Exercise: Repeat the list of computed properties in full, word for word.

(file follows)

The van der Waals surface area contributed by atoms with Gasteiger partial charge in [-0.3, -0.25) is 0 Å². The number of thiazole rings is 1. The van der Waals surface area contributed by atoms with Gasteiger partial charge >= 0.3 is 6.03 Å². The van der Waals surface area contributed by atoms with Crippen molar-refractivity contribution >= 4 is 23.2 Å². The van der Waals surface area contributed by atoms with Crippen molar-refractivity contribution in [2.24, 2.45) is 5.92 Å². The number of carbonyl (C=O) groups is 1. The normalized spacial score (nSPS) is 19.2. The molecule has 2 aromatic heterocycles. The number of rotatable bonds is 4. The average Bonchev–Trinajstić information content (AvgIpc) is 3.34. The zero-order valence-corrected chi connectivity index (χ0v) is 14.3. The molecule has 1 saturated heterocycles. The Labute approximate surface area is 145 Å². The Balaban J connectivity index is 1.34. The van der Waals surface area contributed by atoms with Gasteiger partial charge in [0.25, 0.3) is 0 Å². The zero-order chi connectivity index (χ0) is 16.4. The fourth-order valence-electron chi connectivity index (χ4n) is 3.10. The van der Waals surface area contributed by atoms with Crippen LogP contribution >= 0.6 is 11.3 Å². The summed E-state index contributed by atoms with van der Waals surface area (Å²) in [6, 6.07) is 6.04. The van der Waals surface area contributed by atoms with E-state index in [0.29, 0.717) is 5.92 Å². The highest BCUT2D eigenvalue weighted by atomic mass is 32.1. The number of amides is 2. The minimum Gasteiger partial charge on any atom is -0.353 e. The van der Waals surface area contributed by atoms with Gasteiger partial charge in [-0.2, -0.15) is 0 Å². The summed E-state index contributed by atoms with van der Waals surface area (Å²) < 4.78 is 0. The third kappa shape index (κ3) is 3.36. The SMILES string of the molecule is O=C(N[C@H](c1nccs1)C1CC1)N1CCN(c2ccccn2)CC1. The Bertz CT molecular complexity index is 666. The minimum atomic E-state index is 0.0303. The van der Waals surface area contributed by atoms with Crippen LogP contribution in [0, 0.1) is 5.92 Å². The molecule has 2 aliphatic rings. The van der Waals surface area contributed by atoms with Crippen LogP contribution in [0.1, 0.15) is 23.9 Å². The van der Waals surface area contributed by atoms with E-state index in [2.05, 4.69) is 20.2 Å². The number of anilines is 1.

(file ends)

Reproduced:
The van der Waals surface area contributed by atoms with Gasteiger partial charge in [-0.3, -0.25) is 0 Å². The number of thiazole rings is 1. The van der Waals surface area contributed by atoms with Gasteiger partial charge >= 0.3 is 6.03 Å². The van der Waals surface area contributed by atoms with Crippen molar-refractivity contribution >= 4 is 23.2 Å². The van der Waals surface area contributed by atoms with Crippen molar-refractivity contribution in [2.24, 2.45) is 5.92 Å². The number of carbonyl (C=O) groups is 1. The normalized spacial score (nSPS) is 19.2. The molecule has 2 aromatic heterocycles. The number of rotatable bonds is 4. The average Bonchev–Trinajstić information content (AvgIpc) is 3.34. The zero-order valence-corrected chi connectivity index (χ0v) is 14.3. The molecule has 1 saturated heterocycles. The Labute approximate surface area is 145 Å². The Balaban J connectivity index is 1.34. The van der Waals surface area contributed by atoms with Gasteiger partial charge in [0.25, 0.3) is 0 Å². The zero-order chi connectivity index (χ0) is 16.4. The fourth-order valence-electron chi connectivity index (χ4n) is 3.10. The van der Waals surface area contributed by atoms with Crippen LogP contribution >= 0.6 is 11.3 Å². The summed E-state index contributed by atoms with van der Waals surface area (Å²) in [6, 6.07) is 6.04. The van der Waals surface area contributed by atoms with E-state index in [0.29, 0.717) is 5.92 Å². The highest BCUT2D eigenvalue weighted by atomic mass is 32.1. The number of amides is 2. The minimum Gasteiger partial charge on any atom is -0.353 e. The van der Waals surface area contributed by atoms with Gasteiger partial charge in [-0.2, -0.15) is 0 Å². The summed E-state index contributed by atoms with van der Waals surface area (Å²) < 4.78 is 0. The third kappa shape index (κ3) is 3.36. The SMILES string of the molecule is O=C(N[C@H](c1nccs1)C1CC1)N1CCN(c2ccccn2)CC1. The Bertz CT molecular complexity index is 666. The minimum atomic E-state index is 0.0303. The van der Waals surface area contributed by atoms with Crippen LogP contribution in [0, 0.1) is 5.92 Å². The molecule has 2 aliphatic rings. The van der Waals surface area contributed by atoms with Crippen LogP contribution in [0.1, 0.15) is 23.9 Å². The van der Waals surface area contributed by atoms with E-state index in [2.05, 4.69) is 20.2 Å². The number of anilines is 1.